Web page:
Editorial ( April 7, 2019)
Malign actors ranging from authoritarian states to extremist groups have been spreading “fake news” since long before the term was coined. The rise of social media has increased exponentially the speed and impact with which untruths can be disseminated. Yet plans like those unveiled by Singapore to impose direct penalties on purveyors of fake news are disturbing. Top-down approaches risk being abused and turning into censorship. The best way to tackle fake news is to teach consumers to identify and reject it.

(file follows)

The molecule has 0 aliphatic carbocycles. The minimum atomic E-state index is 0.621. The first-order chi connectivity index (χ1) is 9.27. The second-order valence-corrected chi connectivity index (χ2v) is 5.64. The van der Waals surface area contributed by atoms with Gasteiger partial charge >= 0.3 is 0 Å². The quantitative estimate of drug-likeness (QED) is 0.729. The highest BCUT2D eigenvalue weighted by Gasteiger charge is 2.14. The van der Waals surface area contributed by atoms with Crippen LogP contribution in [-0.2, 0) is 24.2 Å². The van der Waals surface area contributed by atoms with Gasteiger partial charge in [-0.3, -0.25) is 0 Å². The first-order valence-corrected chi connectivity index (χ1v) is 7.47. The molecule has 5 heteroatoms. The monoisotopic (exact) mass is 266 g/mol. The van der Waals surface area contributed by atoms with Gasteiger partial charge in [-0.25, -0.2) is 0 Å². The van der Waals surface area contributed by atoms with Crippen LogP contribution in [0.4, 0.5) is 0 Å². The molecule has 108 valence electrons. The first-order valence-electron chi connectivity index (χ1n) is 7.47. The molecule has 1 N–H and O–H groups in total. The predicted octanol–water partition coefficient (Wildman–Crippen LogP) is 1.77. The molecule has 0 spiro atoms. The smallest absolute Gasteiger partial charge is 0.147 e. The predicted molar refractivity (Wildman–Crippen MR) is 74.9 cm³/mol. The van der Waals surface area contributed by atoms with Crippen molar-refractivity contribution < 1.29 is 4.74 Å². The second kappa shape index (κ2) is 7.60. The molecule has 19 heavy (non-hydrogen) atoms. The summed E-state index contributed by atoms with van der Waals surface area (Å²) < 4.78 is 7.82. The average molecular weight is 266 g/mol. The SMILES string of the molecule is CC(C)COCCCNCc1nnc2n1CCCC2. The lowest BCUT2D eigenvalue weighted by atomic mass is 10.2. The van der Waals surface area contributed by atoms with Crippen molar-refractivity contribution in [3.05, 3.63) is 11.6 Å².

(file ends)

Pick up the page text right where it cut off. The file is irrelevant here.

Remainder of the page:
Since the 2016 US general election, when fake news issues came to the public’s wider attention, the problem has mushroomed. The hegemonic struggle between Iran and Saudi Arabia in the Middle East is now also played out online. Mob lynchings in India were driven by WhatsApp rumours. A study of social media activity found the gilets jaunes protests in France have caused a surge in fake news on Facebook.